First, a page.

This book provides the reader with a detailed overview of the Burgess Shale organisms. Each organism has a description accompanied by a beautiful photograph by Chip Clark, and a fine drawing showing a reconstruction by Larry Isham. The creatures depicted range from the commonplace brachiopods to the otherworldly Anomalocaris. Particularly fascinating are the organisms that seem to straddle several phyla, and are probably closely related to the ancestors that gave rise to these phyla.
     The care that went into preparing and analyzing these fossil remains and the analysis that went into interpreting them represents science at its best. This book is a treasure for anyone fascinated with fossils, strange organisms, and Earth's early history.

    Our book for May is our old favorite, Buried Alive, by Arnold Bennett. Bennett was an early 20th Century British author whose works ranged from the somber Old Wives Tale to light-hearted works like Denry the Audacious. If you have recently discovered (or rediscovered) this author through the recently reissued Old Wives Tale, check out his truly funny Buried Alive.
     This novel is about world-famous British artist Priam Farll, who is so shy and reclusive that almost no one knows what he looks like. All of his interactions with the outside world take place through the agency of his valet, Henry Leek. Then Henry Leek does something terrible -- he dies. The attending physician thinks that the dead man is Priam Farll, and Priam is too shy to correct him. Besides, the idea of freeing himself from his burdensome famous identity is quite appealing to Priam. He assumes the identity of Henry Leek. He watches his valet's remains get buried in Westminster Abbey. He finds himself in a blind date arranged by his late valet, and it works out surprisingly well. But then Priam starts painting again....
    The world through the eyes of sweet, baffled, eccentric Priam Farll is laugh-out loud funny. The situations in which he finds himself as a result of his "death" are painfully entertaining. This book is a treasure.

The cover of Texts from the Amarna Period.Our book for June is Texts from the Amarna Period in Egypt by William J. Murnane.
    This little book is a must for anyone who is seriously interested in studying the history of the Amarna period, one of the most fascinating times in Egyptian history. In the late 18th Dynasty, when Egypt had achieved its highest peak of wealth and influence, the pharaoh Akhenaten led a religious and artistic revolution that shook the entire empire. This book presents translations of many of the surviving texts from this period, allowing the reader to draw his or her own conclusions about what was really going on during this turbulent period in history. The book lets us get a glimpse not only at the lives and accomplishments of members of the royal family at the time, but also into the lives of the people who served them. This book is a gold mine of historical information, and a great treasure in any historian's library.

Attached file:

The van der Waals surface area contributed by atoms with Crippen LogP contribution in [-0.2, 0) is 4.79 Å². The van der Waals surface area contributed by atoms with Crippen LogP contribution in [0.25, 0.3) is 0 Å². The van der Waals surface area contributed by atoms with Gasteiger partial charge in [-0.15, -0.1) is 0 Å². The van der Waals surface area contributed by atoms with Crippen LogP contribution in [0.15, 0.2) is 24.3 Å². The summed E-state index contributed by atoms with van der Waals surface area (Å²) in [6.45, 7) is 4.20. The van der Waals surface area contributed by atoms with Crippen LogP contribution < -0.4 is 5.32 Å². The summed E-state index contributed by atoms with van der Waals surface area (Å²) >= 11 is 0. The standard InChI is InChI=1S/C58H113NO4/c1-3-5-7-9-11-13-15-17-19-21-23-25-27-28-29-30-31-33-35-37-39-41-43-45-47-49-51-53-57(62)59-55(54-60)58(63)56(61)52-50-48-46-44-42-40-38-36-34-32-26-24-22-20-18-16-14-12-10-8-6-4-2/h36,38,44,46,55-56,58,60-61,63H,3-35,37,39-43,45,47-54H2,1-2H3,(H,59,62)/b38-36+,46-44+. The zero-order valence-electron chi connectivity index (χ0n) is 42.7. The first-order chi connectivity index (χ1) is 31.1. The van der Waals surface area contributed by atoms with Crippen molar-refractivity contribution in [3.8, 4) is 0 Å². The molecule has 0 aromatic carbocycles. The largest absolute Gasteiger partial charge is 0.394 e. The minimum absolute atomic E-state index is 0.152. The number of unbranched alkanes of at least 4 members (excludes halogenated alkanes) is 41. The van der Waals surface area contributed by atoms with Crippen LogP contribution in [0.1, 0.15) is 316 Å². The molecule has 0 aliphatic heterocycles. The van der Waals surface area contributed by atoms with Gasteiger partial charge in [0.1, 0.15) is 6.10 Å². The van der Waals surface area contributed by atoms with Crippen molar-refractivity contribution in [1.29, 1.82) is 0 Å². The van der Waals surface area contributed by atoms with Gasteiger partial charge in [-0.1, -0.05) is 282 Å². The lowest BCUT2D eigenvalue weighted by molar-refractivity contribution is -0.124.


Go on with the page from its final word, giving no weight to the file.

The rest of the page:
The cover of King Jesus.The book for October is King Jesus by Robert Graves. I am fascinated with the origin of Christianity, so this book was a must-read for me. This controversial book is essentially a thoroughly-researched historical analysis presented in the form of a novel. In it, Graves examines the origin, life, and death (or disappearance) of Jesus in the context of the historical figures and events of the time, religious and secular customs, and Biblical, Gnostic and other sacred writings. As with his other works, such as Hercules, My Shipmate, Graves seeks to present plausible explanations for the supernatural or mythological parts of traditional stories. At the core of both Hercules, My Shipmate and King Jesus is the story of the struggle between newer patrilineal religions and the ancient cult of the Triple Goddess with its yearly sacrifice of the king. King Jesus is not an easy read. It helps if you are thoroughly familiar with the Bible, the Torah, and the Nag Hammadi writings. Yet Graves as always is a compelling writer who portrays all of his characters, including Jesus, with respect and sympathy. I highly recommend this book to people who like thought-provoking reading.

The cover of Crucible of CreationOur selection for November's book of the month is The Crucible of Creation: The Burgess Shale and Rise of Animals by Simon Conway Morris.
     Multicellular animals, the Metazoa, appeared on Earth about the time of the beginning of the Cambrian Period, about 550 to 600 million years ago. Wouldn't it be great if we could go back in time and photograph these early animals? It would answer so many questions about how modern animals are related to each other and what kinds of ancestors they came from.
     Of course, we don't have photographs, but we do have something almost as good, and in some ways better: the remarkable Burgess shale fossils and their equivalents around the world. Author Simon Conway Morris began his studies of these fossils while a graduate student, and in this book, he describes the latest findings and ideas about this controversial fauna in a way that the general reader can understand.
     What makes the Burgess Shale fossils so remarkable? Usually, only the hard parts (if any) of an organism are preserved, since the soft parts rot away. The Cambrian Burgess Shale animals were preserved in their entirety, or close to it, presumably by a catastrophic burial on a ledge on the continental slope. Rapid burial prevented their soft tissues from decaying, and the animals were preserved as films of carbon in the layers of the shale. Although flattened, all the layers of their bodies are there, and the fossils can actually be dissected.